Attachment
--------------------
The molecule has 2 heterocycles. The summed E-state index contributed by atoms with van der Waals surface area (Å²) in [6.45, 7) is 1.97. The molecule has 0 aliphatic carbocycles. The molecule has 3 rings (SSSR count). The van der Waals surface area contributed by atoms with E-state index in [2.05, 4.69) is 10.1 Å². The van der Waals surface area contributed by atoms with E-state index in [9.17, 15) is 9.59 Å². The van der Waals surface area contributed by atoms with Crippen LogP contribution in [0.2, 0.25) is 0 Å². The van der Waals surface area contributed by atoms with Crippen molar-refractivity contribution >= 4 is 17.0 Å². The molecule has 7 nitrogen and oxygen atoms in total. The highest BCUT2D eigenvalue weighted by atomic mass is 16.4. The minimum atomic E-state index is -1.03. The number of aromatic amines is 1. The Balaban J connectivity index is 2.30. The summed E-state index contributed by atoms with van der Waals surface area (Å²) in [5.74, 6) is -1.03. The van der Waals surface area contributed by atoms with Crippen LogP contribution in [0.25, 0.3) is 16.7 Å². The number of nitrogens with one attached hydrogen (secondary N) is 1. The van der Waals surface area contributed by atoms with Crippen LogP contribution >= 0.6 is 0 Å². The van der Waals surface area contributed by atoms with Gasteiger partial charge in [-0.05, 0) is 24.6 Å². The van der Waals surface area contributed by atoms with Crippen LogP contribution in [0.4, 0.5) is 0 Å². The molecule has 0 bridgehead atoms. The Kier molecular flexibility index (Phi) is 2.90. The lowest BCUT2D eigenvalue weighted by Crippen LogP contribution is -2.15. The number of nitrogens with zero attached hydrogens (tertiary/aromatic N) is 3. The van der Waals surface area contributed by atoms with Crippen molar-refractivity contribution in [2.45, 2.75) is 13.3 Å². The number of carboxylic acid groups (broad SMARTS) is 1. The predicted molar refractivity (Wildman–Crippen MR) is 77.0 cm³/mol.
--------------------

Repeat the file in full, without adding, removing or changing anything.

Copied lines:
The molecule has 2 heterocycles. The summed E-state index contributed by atoms with van der Waals surface area (Å²) in [6.45, 7) is 1.97. The molecule has 0 aliphatic carbocycles. The molecule has 3 rings (SSSR count). The van der Waals surface area contributed by atoms with E-state index in [2.05, 4.69) is 10.1 Å². The van der Waals surface area contributed by atoms with E-state index in [9.17, 15) is 9.59 Å². The van der Waals surface area contributed by atoms with Crippen LogP contribution in [0.2, 0.25) is 0 Å². The van der Waals surface area contributed by atoms with Crippen molar-refractivity contribution >= 4 is 17.0 Å². The molecule has 7 nitrogen and oxygen atoms in total. The highest BCUT2D eigenvalue weighted by atomic mass is 16.4. The minimum atomic E-state index is -1.03. The number of aromatic amines is 1. The Balaban J connectivity index is 2.30. The summed E-state index contributed by atoms with van der Waals surface area (Å²) in [5.74, 6) is -1.03. The van der Waals surface area contributed by atoms with Crippen LogP contribution in [0.25, 0.3) is 16.7 Å². The number of nitrogens with one attached hydrogen (secondary N) is 1. The van der Waals surface area contributed by atoms with Crippen LogP contribution >= 0.6 is 0 Å². The van der Waals surface area contributed by atoms with Gasteiger partial charge in [-0.05, 0) is 24.6 Å². The van der Waals surface area contributed by atoms with Crippen LogP contribution in [0.4, 0.5) is 0 Å². The molecule has 0 bridgehead atoms. The Kier molecular flexibility index (Phi) is 2.90. The lowest BCUT2D eigenvalue weighted by Crippen LogP contribution is -2.15. The number of nitrogens with zero attached hydrogens (tertiary/aromatic N) is 3. The van der Waals surface area contributed by atoms with Crippen molar-refractivity contribution in [2.45, 2.75) is 13.3 Å². The number of carboxylic acid groups (broad SMARTS) is 1. The predicted molar refractivity (Wildman–Crippen MR) is 77.0 cm³/mol.